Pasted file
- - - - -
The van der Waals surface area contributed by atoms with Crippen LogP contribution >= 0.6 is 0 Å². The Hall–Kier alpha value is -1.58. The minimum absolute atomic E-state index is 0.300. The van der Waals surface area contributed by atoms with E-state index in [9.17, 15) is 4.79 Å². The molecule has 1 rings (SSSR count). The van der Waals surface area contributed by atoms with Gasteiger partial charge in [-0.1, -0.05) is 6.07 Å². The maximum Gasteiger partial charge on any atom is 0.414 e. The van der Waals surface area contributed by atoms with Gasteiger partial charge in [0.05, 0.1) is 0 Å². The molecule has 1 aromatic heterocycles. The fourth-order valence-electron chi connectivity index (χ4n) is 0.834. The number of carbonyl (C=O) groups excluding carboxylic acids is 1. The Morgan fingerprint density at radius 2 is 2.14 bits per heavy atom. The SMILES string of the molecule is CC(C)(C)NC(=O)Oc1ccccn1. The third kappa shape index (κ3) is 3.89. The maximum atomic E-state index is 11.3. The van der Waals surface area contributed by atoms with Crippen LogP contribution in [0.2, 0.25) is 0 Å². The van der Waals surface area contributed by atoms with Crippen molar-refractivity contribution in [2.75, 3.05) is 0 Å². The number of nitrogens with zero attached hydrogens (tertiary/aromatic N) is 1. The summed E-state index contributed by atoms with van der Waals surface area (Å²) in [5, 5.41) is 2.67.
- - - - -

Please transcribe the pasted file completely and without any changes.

The van der Waals surface area contributed by atoms with Crippen LogP contribution >= 0.6 is 0 Å². The Hall–Kier alpha value is -1.58. The minimum absolute atomic E-state index is 0.300. The van der Waals surface area contributed by atoms with E-state index in [9.17, 15) is 4.79 Å². The molecule has 1 rings (SSSR count). The van der Waals surface area contributed by atoms with Gasteiger partial charge in [-0.1, -0.05) is 6.07 Å². The maximum Gasteiger partial charge on any atom is 0.414 e. The van der Waals surface area contributed by atoms with Gasteiger partial charge in [0.05, 0.1) is 0 Å². The molecule has 1 aromatic heterocycles. The fourth-order valence-electron chi connectivity index (χ4n) is 0.834. The number of carbonyl (C=O) groups excluding carboxylic acids is 1. The Morgan fingerprint density at radius 2 is 2.14 bits per heavy atom. The SMILES string of the molecule is CC(C)(C)NC(=O)Oc1ccccn1. The third kappa shape index (κ3) is 3.89. The maximum atomic E-state index is 11.3. The van der Waals surface area contributed by atoms with Crippen LogP contribution in [0.2, 0.25) is 0 Å². The van der Waals surface area contributed by atoms with Crippen molar-refractivity contribution in [2.75, 3.05) is 0 Å². The number of nitrogens with zero attached hydrogens (tertiary/aromatic N) is 1. The summed E-state index contributed by atoms with van der Waals surface area (Å²) in [5, 5.41) is 2.67.